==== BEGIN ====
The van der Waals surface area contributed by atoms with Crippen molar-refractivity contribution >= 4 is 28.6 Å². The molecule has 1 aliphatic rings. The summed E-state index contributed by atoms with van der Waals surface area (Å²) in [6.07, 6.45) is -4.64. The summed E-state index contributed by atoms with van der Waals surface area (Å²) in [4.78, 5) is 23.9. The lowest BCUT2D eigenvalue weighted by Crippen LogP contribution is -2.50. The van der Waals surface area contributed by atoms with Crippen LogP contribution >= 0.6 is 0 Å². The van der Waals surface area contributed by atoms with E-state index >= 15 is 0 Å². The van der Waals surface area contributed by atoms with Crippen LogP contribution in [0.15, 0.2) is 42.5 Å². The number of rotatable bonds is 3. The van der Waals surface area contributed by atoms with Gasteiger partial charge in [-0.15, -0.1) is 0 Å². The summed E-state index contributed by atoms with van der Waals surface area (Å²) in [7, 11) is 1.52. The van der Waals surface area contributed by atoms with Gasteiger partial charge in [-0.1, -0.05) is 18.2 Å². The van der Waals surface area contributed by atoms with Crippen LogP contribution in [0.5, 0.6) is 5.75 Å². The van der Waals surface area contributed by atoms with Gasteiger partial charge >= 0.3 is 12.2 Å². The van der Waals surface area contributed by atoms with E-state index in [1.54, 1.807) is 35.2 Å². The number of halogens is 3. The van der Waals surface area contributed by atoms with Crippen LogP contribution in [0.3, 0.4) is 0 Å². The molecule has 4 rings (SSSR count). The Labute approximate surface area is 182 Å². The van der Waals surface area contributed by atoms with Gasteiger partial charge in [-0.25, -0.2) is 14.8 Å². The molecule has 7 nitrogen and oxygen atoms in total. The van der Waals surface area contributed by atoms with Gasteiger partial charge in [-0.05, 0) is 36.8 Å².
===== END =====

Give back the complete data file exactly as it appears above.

The van der Waals surface area contributed by atoms with Crippen molar-refractivity contribution >= 4 is 28.6 Å². The molecule has 1 aliphatic rings. The summed E-state index contributed by atoms with van der Waals surface area (Å²) in [6.07, 6.45) is -4.64. The summed E-state index contributed by atoms with van der Waals surface area (Å²) in [4.78, 5) is 23.9. The lowest BCUT2D eigenvalue weighted by Crippen LogP contribution is -2.50. The van der Waals surface area contributed by atoms with Crippen LogP contribution >= 0.6 is 0 Å². The van der Waals surface area contributed by atoms with E-state index >= 15 is 0 Å². The van der Waals surface area contributed by atoms with Crippen LogP contribution in [0.15, 0.2) is 42.5 Å². The number of rotatable bonds is 3. The van der Waals surface area contributed by atoms with Gasteiger partial charge in [-0.15, -0.1) is 0 Å². The summed E-state index contributed by atoms with van der Waals surface area (Å²) in [7, 11) is 1.52. The van der Waals surface area contributed by atoms with Gasteiger partial charge in [-0.1, -0.05) is 18.2 Å². The van der Waals surface area contributed by atoms with Crippen LogP contribution in [0.5, 0.6) is 5.75 Å². The van der Waals surface area contributed by atoms with Gasteiger partial charge >= 0.3 is 12.2 Å². The van der Waals surface area contributed by atoms with E-state index in [1.54, 1.807) is 35.2 Å². The number of halogens is 3. The van der Waals surface area contributed by atoms with Crippen LogP contribution in [0.3, 0.4) is 0 Å². The molecule has 4 rings (SSSR count). The Labute approximate surface area is 182 Å². The van der Waals surface area contributed by atoms with Gasteiger partial charge in [-0.25, -0.2) is 14.8 Å². The molecule has 7 nitrogen and oxygen atoms in total. The van der Waals surface area contributed by atoms with Gasteiger partial charge in [-0.05, 0) is 36.8 Å².